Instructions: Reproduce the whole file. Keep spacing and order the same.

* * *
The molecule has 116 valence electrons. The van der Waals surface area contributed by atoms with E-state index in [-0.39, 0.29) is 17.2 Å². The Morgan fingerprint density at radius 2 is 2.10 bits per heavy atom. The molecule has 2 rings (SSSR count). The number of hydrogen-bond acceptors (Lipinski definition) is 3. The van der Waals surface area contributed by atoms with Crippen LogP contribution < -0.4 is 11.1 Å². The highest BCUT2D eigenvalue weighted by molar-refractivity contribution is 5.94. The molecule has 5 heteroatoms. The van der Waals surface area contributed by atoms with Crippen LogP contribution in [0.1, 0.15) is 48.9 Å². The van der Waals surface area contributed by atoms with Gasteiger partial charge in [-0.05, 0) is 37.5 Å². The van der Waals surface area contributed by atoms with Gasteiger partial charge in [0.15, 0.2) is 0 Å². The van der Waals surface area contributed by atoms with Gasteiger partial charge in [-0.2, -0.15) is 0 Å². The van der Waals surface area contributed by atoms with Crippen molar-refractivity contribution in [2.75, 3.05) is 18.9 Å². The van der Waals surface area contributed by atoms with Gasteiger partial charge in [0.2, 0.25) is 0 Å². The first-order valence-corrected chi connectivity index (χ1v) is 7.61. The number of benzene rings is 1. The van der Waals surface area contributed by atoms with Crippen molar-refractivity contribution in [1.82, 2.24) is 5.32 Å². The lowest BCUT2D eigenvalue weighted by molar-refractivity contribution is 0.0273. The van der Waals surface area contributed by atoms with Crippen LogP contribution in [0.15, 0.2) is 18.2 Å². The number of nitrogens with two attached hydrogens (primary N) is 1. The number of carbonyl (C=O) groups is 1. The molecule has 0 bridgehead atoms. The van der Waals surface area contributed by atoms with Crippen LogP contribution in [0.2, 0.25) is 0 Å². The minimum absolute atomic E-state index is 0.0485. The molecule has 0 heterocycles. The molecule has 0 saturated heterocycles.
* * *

The molecule has 116 valence electrons. The van der Waals surface area contributed by atoms with E-state index in [-0.39, 0.29) is 17.2 Å². The Morgan fingerprint density at radius 2 is 2.10 bits per heavy atom. The molecule has 2 rings (SSSR count). The number of hydrogen-bond acceptors (Lipinski definition) is 3. The van der Waals surface area contributed by atoms with Crippen LogP contribution < -0.4 is 11.1 Å². The highest BCUT2D eigenvalue weighted by molar-refractivity contribution is 5.94. The molecule has 5 heteroatoms. The van der Waals surface area contributed by atoms with Crippen LogP contribution in [0.1, 0.15) is 48.9 Å². The van der Waals surface area contributed by atoms with Gasteiger partial charge in [-0.05, 0) is 37.5 Å². The van der Waals surface area contributed by atoms with Gasteiger partial charge in [0.15, 0.2) is 0 Å². The van der Waals surface area contributed by atoms with Gasteiger partial charge in [-0.2, -0.15) is 0 Å². The van der Waals surface area contributed by atoms with Crippen molar-refractivity contribution in [2.75, 3.05) is 18.9 Å². The van der Waals surface area contributed by atoms with Gasteiger partial charge in [0.2, 0.25) is 0 Å². The first-order valence-corrected chi connectivity index (χ1v) is 7.61. The number of benzene rings is 1. The van der Waals surface area contributed by atoms with Crippen molar-refractivity contribution in [1.82, 2.24) is 5.32 Å². The lowest BCUT2D eigenvalue weighted by molar-refractivity contribution is 0.0273. The van der Waals surface area contributed by atoms with Crippen LogP contribution in [0.15, 0.2) is 18.2 Å². The number of nitrogens with two attached hydrogens (primary N) is 1. The number of carbonyl (C=O) groups is 1. The molecule has 0 bridgehead atoms. The van der Waals surface area contributed by atoms with Crippen LogP contribution in [0.2, 0.25) is 0 Å². The minimum absolute atomic E-state index is 0.0485. The molecule has 0 heterocycles. The molecule has 0 saturated heterocycles.